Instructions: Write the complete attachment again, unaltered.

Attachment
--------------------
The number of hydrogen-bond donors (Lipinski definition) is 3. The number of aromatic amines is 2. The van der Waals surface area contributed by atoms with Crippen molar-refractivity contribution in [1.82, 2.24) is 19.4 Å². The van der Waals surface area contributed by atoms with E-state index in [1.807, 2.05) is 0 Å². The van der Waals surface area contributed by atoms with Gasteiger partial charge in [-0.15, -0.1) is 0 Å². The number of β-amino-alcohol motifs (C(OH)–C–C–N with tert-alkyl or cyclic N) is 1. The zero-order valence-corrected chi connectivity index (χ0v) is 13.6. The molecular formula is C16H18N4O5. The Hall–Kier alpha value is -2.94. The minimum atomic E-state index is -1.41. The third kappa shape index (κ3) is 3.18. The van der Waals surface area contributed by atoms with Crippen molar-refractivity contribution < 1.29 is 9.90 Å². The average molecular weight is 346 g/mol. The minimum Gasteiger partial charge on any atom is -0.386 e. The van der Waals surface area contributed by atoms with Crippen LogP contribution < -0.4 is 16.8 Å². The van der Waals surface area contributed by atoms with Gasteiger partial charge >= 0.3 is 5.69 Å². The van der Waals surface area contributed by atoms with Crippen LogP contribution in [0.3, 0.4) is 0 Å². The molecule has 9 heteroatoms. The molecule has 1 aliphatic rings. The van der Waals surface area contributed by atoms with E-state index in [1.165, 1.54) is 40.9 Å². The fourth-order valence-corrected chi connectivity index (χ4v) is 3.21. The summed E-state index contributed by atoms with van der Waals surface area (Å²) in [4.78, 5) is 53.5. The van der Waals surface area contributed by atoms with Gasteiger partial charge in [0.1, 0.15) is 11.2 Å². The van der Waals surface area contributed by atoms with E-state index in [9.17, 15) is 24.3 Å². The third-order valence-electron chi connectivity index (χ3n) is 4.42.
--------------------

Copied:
The number of hydrogen-bond donors (Lipinski definition) is 3. The number of aromatic amines is 2. The van der Waals surface area contributed by atoms with Crippen molar-refractivity contribution in [1.82, 2.24) is 19.4 Å². The van der Waals surface area contributed by atoms with E-state index in [1.807, 2.05) is 0 Å². The van der Waals surface area contributed by atoms with Gasteiger partial charge in [-0.15, -0.1) is 0 Å². The number of β-amino-alcohol motifs (C(OH)–C–C–N with tert-alkyl or cyclic N) is 1. The zero-order valence-corrected chi connectivity index (χ0v) is 13.6. The molecular formula is C16H18N4O5. The Hall–Kier alpha value is -2.94. The minimum atomic E-state index is -1.41. The third kappa shape index (κ3) is 3.18. The van der Waals surface area contributed by atoms with Crippen molar-refractivity contribution < 1.29 is 9.90 Å². The average molecular weight is 346 g/mol. The minimum Gasteiger partial charge on any atom is -0.386 e. The van der Waals surface area contributed by atoms with Crippen LogP contribution < -0.4 is 16.8 Å². The van der Waals surface area contributed by atoms with Gasteiger partial charge >= 0.3 is 5.69 Å². The van der Waals surface area contributed by atoms with Crippen LogP contribution in [0.3, 0.4) is 0 Å². The molecule has 9 heteroatoms. The molecule has 1 aliphatic rings. The van der Waals surface area contributed by atoms with E-state index in [1.165, 1.54) is 40.9 Å². The fourth-order valence-corrected chi connectivity index (χ4v) is 3.21. The summed E-state index contributed by atoms with van der Waals surface area (Å²) in [4.78, 5) is 53.5. The van der Waals surface area contributed by atoms with Gasteiger partial charge in [0.1, 0.15) is 11.2 Å². The van der Waals surface area contributed by atoms with E-state index in [9.17, 15) is 24.3 Å². The third-order valence-electron chi connectivity index (χ3n) is 4.42.